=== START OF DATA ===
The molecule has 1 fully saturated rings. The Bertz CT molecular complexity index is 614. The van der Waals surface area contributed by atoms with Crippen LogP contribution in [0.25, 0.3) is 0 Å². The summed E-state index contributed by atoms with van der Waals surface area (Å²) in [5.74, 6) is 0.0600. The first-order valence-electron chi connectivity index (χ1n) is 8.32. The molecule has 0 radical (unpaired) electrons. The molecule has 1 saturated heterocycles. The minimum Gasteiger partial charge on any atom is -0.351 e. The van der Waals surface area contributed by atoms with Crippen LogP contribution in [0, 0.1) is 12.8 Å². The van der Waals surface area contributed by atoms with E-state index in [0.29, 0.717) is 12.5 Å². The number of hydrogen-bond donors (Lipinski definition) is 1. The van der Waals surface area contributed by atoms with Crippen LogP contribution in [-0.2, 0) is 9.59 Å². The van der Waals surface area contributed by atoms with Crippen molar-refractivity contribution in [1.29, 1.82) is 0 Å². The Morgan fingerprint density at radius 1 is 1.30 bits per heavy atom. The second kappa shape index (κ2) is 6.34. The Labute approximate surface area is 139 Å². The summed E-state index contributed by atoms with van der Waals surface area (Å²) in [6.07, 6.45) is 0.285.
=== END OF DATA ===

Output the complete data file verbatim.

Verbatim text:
The molecule has 1 fully saturated rings. The Bertz CT molecular complexity index is 614. The van der Waals surface area contributed by atoms with Crippen LogP contribution in [0.25, 0.3) is 0 Å². The summed E-state index contributed by atoms with van der Waals surface area (Å²) in [5.74, 6) is 0.0600. The first-order valence-electron chi connectivity index (χ1n) is 8.32. The molecule has 0 radical (unpaired) electrons. The molecule has 1 saturated heterocycles. The minimum Gasteiger partial charge on any atom is -0.351 e. The van der Waals surface area contributed by atoms with Crippen LogP contribution in [0, 0.1) is 12.8 Å². The van der Waals surface area contributed by atoms with E-state index in [0.29, 0.717) is 12.5 Å². The number of hydrogen-bond donors (Lipinski definition) is 1. The van der Waals surface area contributed by atoms with Crippen LogP contribution in [-0.2, 0) is 9.59 Å². The van der Waals surface area contributed by atoms with Crippen molar-refractivity contribution in [1.29, 1.82) is 0 Å². The Morgan fingerprint density at radius 1 is 1.30 bits per heavy atom. The second kappa shape index (κ2) is 6.34. The Labute approximate surface area is 139 Å². The summed E-state index contributed by atoms with van der Waals surface area (Å²) in [6.07, 6.45) is 0.285.